Yeah, I'm sure. Did you? I'm just curious if you started your portfolio. Is that how they end the beginning of your program? Did you start your portfolio? Or did they have you complete your portfolio in the end? Or was it all embedded?

I mean, it was completely embedded, which was really cool about it. Um, you know, before I was shopping around for instructional design programs, while I was shopping around actually one of them was UCF. I don't want to say anything negative about UCF. I think it's a great school. I just heard about the instructional design program, it was a little more theoretical. i At first, I wanted to go to UCF and I heard about it, you know, some programs being a little more theoretical. And then as I was looking around, I saw the, you know, the instructional systems and Learning Technology program at FSU. And I mean, not to mention that like ganja II went there, which is pretty cool and taught there. Wow, yeah, he was like, he was like an adjunct professor there for a little while. And he did some research for them as well. And a couple of other big names. I can't think of them. But it's like, one of the founding programs of instructional design in the country. So it's pretty impressive. But besides that, I just saw that it was project based, it was all built on, you know, everything was built around creating a portfolio, which I just thought, you know, wow, How perfect is that? I'll come out of this program with a really impressive portfolio that I can show. You know, yeah, potential employers.

That's awesome. I wasn't even in Instructional Design at all when I went to FSU. But that's cool. Yeah. UCF, we didn't build our portfolio somewhat in the beginning, but it really wasn't until the end that we yeah, really, that's that was one thing that always bothered me. And I've always said to everyone, I'm like, You need to start your portfolio now. Yeah, thank you.

Yeah. So I think that's the most important thing I mean, to find projects to work on, right. And develop your portfolio, even if you're working for free. You know, if you're volunteering, whatever, if you can find something to work on and apply the instructional design process. I mean, not only is that way better practice and a learning experience for you, because you'll be actually applying everything you're learning, but you also have something to show for it. Right, you'll have some deliverables, and you'll have the process to show that you can explain to an employer and you can say, hey, this is what I created. And this is why these are all you know, this is my analysis. This is how I evaluated it, all that stuff. Yeah, that's

awesome. Which kind of leads me to the last question, what is one thing listeners can do right now to help advance their instructional design careers?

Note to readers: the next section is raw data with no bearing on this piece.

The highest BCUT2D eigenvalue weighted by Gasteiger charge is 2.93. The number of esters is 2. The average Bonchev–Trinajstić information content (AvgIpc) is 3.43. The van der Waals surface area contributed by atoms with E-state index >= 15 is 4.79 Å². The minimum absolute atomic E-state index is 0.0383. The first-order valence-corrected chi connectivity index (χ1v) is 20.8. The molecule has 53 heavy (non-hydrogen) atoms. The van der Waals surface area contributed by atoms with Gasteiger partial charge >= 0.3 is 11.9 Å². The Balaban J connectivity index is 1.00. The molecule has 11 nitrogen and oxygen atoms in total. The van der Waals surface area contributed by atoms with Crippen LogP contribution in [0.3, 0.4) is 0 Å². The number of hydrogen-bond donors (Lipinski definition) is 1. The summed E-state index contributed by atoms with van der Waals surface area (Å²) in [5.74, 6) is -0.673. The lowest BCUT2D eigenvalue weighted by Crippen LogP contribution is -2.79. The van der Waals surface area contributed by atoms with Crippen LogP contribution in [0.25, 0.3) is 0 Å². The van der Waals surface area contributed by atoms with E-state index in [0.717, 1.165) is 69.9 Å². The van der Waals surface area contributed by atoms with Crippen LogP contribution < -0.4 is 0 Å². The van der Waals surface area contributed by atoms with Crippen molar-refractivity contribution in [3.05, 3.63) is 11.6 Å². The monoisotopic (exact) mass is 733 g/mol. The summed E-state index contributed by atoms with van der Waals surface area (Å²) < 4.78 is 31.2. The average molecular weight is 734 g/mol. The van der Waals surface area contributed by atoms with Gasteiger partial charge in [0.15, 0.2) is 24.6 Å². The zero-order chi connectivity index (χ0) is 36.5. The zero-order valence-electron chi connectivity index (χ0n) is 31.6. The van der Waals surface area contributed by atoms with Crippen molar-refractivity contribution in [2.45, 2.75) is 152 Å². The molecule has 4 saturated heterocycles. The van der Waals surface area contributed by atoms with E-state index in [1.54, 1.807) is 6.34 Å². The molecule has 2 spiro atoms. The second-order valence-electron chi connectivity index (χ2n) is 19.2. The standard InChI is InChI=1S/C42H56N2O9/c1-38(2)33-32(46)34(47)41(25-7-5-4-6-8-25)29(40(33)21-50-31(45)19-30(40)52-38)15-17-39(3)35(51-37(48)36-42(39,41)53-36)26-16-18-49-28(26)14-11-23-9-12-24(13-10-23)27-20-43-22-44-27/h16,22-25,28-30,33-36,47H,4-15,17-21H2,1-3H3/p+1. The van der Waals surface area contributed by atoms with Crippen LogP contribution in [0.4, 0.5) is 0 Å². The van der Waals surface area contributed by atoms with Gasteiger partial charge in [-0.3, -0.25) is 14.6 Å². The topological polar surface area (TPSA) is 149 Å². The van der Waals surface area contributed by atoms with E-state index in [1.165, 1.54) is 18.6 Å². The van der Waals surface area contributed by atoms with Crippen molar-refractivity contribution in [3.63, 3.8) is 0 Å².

Yeah. So just like I said, you know, finding a volunteer position, or contract work. Just finding a problem, even, you know, even if it's just something for yourself, find some kind of problem, or performance problem, or learning gap, find it anywhere, right? And then apply a systematic instructional design process to solving that, that problem, and record, you know, record everything, keep notes, keep your, you know, all of your plans, your storyboards, all of that stuff, your deliverables, anything that you do to evaluate or implement your, your solution. Once you work on those types of projects, you'll just feel a lot more comfortable with the design process, and you'll have something really cool, you know, to show potential employers and that's, that's really, I think that's the key to getting any instructional design job is your portfolio. That's how I got mine. You know, I actually was looking around for instructional design jobs at the beginning of 2020. I was looking around for a long time. Not a long time, but pretty it felt like a long time. It's like three or four. Yeah, like three or four. Months after my master's program was like gone back in, I knew it was this, this master's degree is not going to get me the job. But then I got a call back. After I had actually revamped my portfolio, I was looking around for a long time with a portfolio that wasn't completely put together. It wasn't on my own website, it wasn't really demonstrated of the whole instructional design process. So I went back and I completely revamped my portfolio. all the stages of the instructional design process showed like little examples of my deliverables and everything in that portfolio. And just a week or two after that, I got a call back. And, you know, my director HEV, you said, I saw your portfolio, it's really impressive. You want to come in and talk and I went into the office there. And he offered me the job on the spot. You know, I just, yeah, it was kind of funny as one interview and he started well, I think he was impressed by my portfolio. But he was also impressed when he started telling, like, I asked him questions about the projects they were working on. And when he told me about the projects that they are working on, I started offering solutions. And I was like, Alright, let's go like, you know, I wanted to see what they're working on. I wanted to help them solve it, then and I think, yeah, that was, I mean, the portfolio got me and my foot in the door, definitely. And then my interest in just getting the job done in seeing what they're working on and starting to work on projects. We're working on projects. In the interview, you know, I felt like I started. Yeah, I started working in my first project with them during our first interview, so yeah, those are